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SOLVED: Cannot ping or UNC to Windows7 PC from Server

    Question

  • Greetings Folks,

    I can't ping or UNC to a Windows 7 test machine from our servers by the machine's name.  I can ping/UNC if I use the IP address, however.  Also, if I use the NBTSTAT -A command - where "A" is the machine's ip address, it returns the machine's name.  But still can't use the machine name itself for ping/UNC. 

    note: I disabled the windows 7 firewall, and this computer is on a subnet with a bunch of XP machines that don't exhibit this issue.

    note: I can ping the server and UNC to it from the Windows 7 machine.

    Any ideas?

    thank you


    anr


    • Edited by AdrianRoe Friday, February 24, 2012 5:11 PM
    Wednesday, February 22, 2012 6:04 AM

Answers

  • I resolved the issue doing the following:

    • Connected to the DNS server and verified that - using NSLOOKUP command - the PC appeared to "everybody else" as being in a 'non-existent' domain. 
    • Accessed the DNS mgmt console, where I saw in the Forward Lookup Zone for our domain there wasn't a Host (A) record for this computer (there was for all the other PCs in our environment)
    • Manually created a Host (A) record for this computer (using corresponding IP address from DHCP )

    Now I can ping the host from any subnet in our domain.  Thanks Wolfgang for advice on using NSLOOKUP command.  Stephan, I thought about using the IPCONFIG/flushdns command on the server, but was worried I could screw something up.  Will definitely use that - as well as "ipconfig /registerdns" next time around.

    Many thanks to All - have a great weekend

    Adrian


    anr

    • Marked as answer by AdrianRoe Friday, February 24, 2012 5:23 PM
    Friday, February 24, 2012 5:23 PM

All replies

  • bumper crop wrote:

    Greetings Folks,

    I can't ping or UNC to a Windows 7 test machine from our servers by
    the machine's name.  I can ping/UNC if I use the IP address,
    however.  Also, if I use the NBTSTAT -A command - where "A" is the
    machine's ip address, it returns the machine's name.  But still can't
    use the machine name itself for ping/UNC. 

    note: I disabled the windows 7 firewall, and this computer is on a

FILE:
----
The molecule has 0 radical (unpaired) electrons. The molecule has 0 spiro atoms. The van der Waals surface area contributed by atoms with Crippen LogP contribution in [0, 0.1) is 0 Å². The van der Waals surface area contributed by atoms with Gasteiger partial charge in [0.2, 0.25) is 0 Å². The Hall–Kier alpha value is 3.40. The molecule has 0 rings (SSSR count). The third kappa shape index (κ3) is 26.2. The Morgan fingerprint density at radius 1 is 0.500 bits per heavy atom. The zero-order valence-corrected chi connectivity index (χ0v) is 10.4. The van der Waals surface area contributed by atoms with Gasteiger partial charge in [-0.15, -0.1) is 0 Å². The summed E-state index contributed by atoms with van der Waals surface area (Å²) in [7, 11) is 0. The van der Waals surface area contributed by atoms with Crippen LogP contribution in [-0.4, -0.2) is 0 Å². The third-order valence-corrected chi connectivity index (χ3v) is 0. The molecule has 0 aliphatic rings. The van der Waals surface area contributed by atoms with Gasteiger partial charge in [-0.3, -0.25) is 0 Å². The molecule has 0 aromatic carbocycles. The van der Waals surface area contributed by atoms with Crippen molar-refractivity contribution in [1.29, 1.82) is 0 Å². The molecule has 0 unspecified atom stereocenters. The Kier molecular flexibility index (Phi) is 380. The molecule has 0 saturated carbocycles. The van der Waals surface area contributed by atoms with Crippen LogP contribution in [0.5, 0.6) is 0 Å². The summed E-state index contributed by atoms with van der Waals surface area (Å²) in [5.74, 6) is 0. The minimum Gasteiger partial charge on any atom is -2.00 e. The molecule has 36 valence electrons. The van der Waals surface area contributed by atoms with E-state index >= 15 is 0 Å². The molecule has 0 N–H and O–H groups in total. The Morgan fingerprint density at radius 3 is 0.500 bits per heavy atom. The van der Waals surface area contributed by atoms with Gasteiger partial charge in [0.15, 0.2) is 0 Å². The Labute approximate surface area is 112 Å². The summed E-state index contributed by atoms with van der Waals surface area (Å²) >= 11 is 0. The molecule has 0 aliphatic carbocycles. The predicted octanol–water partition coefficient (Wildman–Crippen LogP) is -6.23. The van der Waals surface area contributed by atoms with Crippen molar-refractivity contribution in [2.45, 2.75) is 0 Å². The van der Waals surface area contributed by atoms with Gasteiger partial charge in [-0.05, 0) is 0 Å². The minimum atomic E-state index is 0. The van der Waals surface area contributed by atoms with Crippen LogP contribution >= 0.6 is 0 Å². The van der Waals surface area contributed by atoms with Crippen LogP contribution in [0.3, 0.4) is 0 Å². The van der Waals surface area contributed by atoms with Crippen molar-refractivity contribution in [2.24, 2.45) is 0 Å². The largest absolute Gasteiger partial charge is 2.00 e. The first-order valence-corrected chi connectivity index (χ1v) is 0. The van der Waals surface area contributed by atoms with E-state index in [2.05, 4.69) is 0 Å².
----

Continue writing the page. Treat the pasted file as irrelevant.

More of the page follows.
subnet with a bunch of XP machines that don't exhibit this issue.

    note: I can ping the server and UNC to it from the Windows 7 machine.

    Any ideas?

    thank you

    DNS name resolution for this hostname is not working. First have a look
    at the IP-address the server is trying to ping if you enter the ping
    command - is this correct or not or does it say could not find host
    "hostname"?

    Then use nslookup from a command prompt to check which name servers
    your server uses and with what IP-address they respond, if you enter
    the hostname in question.

    Compare this with the results from a PC, where the pings work and post
    them both here.

    If you get a wrong address for the ping, but a correct address from
    nslookup you probably have an incorrect entry in your hosts
    (%windir%\system32\drivers\etc\hosts) file.

    NBTSTAT refers to the netbios name resolution protocol, which has
    nothing to do with ping.


    Wolfgang
    Wednesday, February 22, 2012 6:41 PM
  • I suspect that your local DNS cache directs you to an incorrect IP address. I suggest you clear your DNS cache and see the result.

    To clear your local DNS cache, run the ipconfig /flushdns command with administrator privilege.

    Also, is the machine is a domain client, make sure that you have the correct DNS suffix setting. Try to run computername.domainname and see the result.


    Please remember to click “Mark as Answer” on the post that helps you, and to click “Unmark as Answer” if a marked post does not actually answer your question. This can be beneficial to other community members reading the thread. ”

    Friday, February 24, 2012 8:25 AM
    Moderator
  • Hello anr,

    please post the ping command and it's answers.

    If the W7 Client has also a connection to a wireless LAN, disable it. Sometimes the DNS Entry points to the wireless adapter IP which does not respond. Then delete the DNS entry for the client and perform on the client a "ipconfig /registerdns" or just restart the client with WLAN disabled.

    Then perform the flushdns command on the server and try again.

    Greets
    Stephan

    Friday, February 24, 2012 8:58 AM
  • I resolved the issue doing the following:

    • Connected to the DNS server and verified that - using NSLOOKUP command - the PC appeared to "everybody else" as being in a 'non-existent' domain. 
    • Accessed the DNS mgmt console, where I saw in the Forward Lookup Zone for our domain there wasn't a Host (A) record for this computer (there was for all the other PCs in our environment)
    • Manually created a Host (A) record for this computer (using corresponding IP address from DHCP )

    Now I can ping the host from any subnet in our domain.  Thanks Wolfgang for advice on using NSLOOKUP command.  Stephan, I thought about using the IPCONFIG/flushdns command on the server, but was worried I could screw something up.  Will definitely use that - as well as "ipconfig /registerdns" next time around.

    Many thanks to All - have a great weekend

    Adrian


    anr

    • Marked as answer by AdrianRoe Friday, February 24, 2012 5:23 PM
    Friday, February 24, 2012 5:23 PM
  • Hello Adrian,

    before using /registerdns on the client i would delete the static entry that you have created to ensure that the client creates it.

    Static DNS entries for normal clients aren't a solution. What if the DHCP lease expires and they get another ip ?
    The ipconfig /flushdns only affects your local dns cache and not the DNS server.

    Greets

    Stephan

    Monday, February 27, 2012 6:50 AM